Mary Beth Sallee
Reporter, Hart County News-Herald
Katie Kenny and her husband, Marty, are owners of Kenny’s Sign Graphics & Screen Printing in Horse Cave.
Like any other business, they’ve had to face the uncertainties of the pandemic. Thus far, they’ve been blessed to be weathering the storm well.
However, when Katie learned of the struggles of another local business within the county, she quickly sprung into action.
“I was talking to another business owner,” Katie said. “…I took for granted that they were doing good for some reason…But she just busted into tears, and basically it came down to they were really in trouble. I got back to the shop, and I said, ‘We’re having a fundraiser!’”
With the help of her husband, her son Luke, and other volunteers, Katie held a food fundraiser. She sold $5 lunches consisting of chili, a pimento cheese sandwich, a brownie, and a drink.
“I had texted the lead guitarist for Black Stone Cherry, Ben Wells, and he came and helped serve chili,” Katie said.
An overwhelming amount of people turned out for the small event, including the struggling business owner for whom Katie was hosting the fundraiser.
“The person who I was having the fundraiser for came to the fundraiser to help the person I was having the fundraiser for,” Katie said. “She didn’t know she was gonna be the recipient because I didn’t tell her. I found that to be interesting, that someone who was struggling still came to support someone in the community. Isn’t that cool? So that made it even more fun.”
With the purchase of lunches, along with other monetary donations, a total of $3,100 was raised.
“She was shocked. She didn’t want to take all of it, thought it was too much money,” Katie said of giving the money to the business owner. “…She was very thankful and continued to be thankful…It really bought the business a little more time, helped them out.”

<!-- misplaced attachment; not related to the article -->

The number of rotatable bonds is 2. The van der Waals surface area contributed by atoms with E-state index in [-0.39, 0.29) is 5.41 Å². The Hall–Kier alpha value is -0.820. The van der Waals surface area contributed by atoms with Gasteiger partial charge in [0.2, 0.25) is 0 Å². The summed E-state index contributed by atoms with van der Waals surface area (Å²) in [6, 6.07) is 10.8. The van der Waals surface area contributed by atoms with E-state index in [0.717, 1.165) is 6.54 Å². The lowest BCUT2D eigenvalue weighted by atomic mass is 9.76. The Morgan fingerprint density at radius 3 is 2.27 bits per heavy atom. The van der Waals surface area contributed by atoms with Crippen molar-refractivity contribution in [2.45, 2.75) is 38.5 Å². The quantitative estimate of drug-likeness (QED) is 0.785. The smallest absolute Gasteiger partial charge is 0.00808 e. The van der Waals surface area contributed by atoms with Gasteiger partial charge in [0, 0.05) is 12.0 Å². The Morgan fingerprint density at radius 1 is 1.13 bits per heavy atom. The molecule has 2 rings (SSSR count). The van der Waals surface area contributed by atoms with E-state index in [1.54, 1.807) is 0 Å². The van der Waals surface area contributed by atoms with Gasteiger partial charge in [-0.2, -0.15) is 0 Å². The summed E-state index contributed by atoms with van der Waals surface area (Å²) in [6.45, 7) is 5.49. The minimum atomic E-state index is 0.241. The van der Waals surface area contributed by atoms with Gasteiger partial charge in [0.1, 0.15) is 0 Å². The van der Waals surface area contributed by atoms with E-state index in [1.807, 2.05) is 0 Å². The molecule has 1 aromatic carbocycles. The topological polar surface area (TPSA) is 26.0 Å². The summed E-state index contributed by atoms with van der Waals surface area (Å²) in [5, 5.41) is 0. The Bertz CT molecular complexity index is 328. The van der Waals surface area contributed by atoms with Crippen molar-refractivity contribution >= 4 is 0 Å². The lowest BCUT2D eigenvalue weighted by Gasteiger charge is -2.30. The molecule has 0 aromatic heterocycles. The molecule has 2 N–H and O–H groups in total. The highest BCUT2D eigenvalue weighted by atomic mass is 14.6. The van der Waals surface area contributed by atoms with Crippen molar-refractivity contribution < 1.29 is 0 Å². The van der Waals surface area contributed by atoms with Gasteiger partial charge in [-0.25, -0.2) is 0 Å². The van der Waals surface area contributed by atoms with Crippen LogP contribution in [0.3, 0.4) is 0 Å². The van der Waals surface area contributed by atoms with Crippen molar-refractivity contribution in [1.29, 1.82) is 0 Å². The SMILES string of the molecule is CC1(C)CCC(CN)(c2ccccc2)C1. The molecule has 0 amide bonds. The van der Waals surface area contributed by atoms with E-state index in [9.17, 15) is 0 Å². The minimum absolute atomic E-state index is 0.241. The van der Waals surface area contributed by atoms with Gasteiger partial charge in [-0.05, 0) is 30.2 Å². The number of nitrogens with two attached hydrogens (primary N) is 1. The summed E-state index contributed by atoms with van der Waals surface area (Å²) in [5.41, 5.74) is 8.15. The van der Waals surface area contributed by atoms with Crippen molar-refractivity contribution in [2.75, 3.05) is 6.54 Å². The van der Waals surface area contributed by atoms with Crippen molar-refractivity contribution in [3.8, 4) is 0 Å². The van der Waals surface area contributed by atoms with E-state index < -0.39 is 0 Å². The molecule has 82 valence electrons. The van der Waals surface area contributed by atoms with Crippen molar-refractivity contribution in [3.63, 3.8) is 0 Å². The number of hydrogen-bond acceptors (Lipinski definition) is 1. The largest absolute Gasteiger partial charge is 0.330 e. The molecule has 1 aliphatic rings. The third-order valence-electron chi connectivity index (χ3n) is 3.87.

Katie’s dedication to helping fellow businesses didn’t stop when the fundraiser ended. Since then, she has held what she calls a “Facebook Spotlight”. This consists of Katie visiting other local businesses, speaking with the owner, and sharing what services the business provides via a video on social media.
“I put on Facebook I was going to do that, and in 30 minutes I had 11 businesses,” Katie said. “For me to do that won’t take any time. It’ll help that business possibly, even if it gets one more person in there.”
Katie stated that while not everybody can host a fundraiser, there are many other ways to help local business.
“We’ve got to encourage people,” Katie said. “Go to Five Broke Girls, and get a hamburger. Even if your lunch is 5 bucks, give the waitress 5 bucks. Just give what you can…I think people don’t think to do things like that. They think it won’t make much of a difference, but think about the difference it makes.”
“A lot more people could do a lot more things honestly, community-wise,” Katie added. “I don’t think everybody should necessarily have a fundraiser but just be more aware of what’s going on in the community…I don’t care who you are, this whole damn situation has affected every business, some way more than others. I would just like people to be more aware of the need for the community to utilize, to take into consideration, all of our local businesses no matter what the business is. Because I don’t care who you are, everybody’s been affected in a financial way, and sometimes we don’t realize that need or how great the need is at this time…Shop local.”
To view Katie’s business spotlights, visit her personal Facebook page at Katie Cleary Kenny.